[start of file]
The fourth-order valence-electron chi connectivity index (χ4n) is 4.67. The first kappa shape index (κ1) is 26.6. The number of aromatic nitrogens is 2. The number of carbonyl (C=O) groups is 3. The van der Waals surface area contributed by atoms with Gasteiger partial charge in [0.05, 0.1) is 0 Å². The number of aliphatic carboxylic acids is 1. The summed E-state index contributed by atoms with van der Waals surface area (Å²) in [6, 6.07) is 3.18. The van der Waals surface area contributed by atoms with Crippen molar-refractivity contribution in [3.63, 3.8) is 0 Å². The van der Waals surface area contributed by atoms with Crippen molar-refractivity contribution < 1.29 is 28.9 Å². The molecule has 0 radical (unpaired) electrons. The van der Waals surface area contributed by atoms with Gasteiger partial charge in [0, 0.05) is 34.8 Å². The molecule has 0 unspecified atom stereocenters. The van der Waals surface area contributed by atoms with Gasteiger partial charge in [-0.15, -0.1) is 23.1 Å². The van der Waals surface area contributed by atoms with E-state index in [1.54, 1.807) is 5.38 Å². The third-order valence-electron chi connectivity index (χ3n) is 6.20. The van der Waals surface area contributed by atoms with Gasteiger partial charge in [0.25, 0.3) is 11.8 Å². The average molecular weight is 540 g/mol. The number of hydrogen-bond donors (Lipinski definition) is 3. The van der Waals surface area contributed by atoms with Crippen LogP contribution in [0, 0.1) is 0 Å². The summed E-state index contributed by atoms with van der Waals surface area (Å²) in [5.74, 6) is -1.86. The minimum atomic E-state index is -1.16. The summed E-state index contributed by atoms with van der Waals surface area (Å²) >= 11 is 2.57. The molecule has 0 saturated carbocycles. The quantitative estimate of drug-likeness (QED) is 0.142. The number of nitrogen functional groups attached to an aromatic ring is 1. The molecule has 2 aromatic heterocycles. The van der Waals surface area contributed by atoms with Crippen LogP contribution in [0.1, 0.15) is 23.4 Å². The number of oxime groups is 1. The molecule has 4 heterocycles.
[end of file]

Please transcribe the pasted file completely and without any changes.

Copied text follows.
The fourth-order valence-electron chi connectivity index (χ4n) is 4.67. The first kappa shape index (κ1) is 26.6. The number of aromatic nitrogens is 2. The number of carbonyl (C=O) groups is 3. The van der Waals surface area contributed by atoms with Gasteiger partial charge in [0.05, 0.1) is 0 Å². The number of aliphatic carboxylic acids is 1. The summed E-state index contributed by atoms with van der Waals surface area (Å²) in [6, 6.07) is 3.18. The van der Waals surface area contributed by atoms with Crippen molar-refractivity contribution in [3.63, 3.8) is 0 Å². The van der Waals surface area contributed by atoms with Crippen molar-refractivity contribution < 1.29 is 28.9 Å². The molecule has 0 radical (unpaired) electrons. The van der Waals surface area contributed by atoms with Gasteiger partial charge in [0, 0.05) is 34.8 Å². The molecule has 0 unspecified atom stereocenters. The van der Waals surface area contributed by atoms with Gasteiger partial charge in [-0.15, -0.1) is 23.1 Å². The van der Waals surface area contributed by atoms with E-state index in [1.54, 1.807) is 5.38 Å². The third-order valence-electron chi connectivity index (χ3n) is 6.20. The van der Waals surface area contributed by atoms with Gasteiger partial charge in [0.25, 0.3) is 11.8 Å². The average molecular weight is 540 g/mol. The number of hydrogen-bond donors (Lipinski definition) is 3. The van der Waals surface area contributed by atoms with Crippen LogP contribution in [0, 0.1) is 0 Å². The summed E-state index contributed by atoms with van der Waals surface area (Å²) in [5.74, 6) is -1.86. The minimum atomic E-state index is -1.16. The summed E-state index contributed by atoms with van der Waals surface area (Å²) >= 11 is 2.57. The molecule has 0 saturated carbocycles. The quantitative estimate of drug-likeness (QED) is 0.142. The number of nitrogen functional groups attached to an aromatic ring is 1. The molecule has 2 aromatic heterocycles. The van der Waals surface area contributed by atoms with Crippen LogP contribution in [0.1, 0.15) is 23.4 Å². The number of oxime groups is 1. The molecule has 4 heterocycles.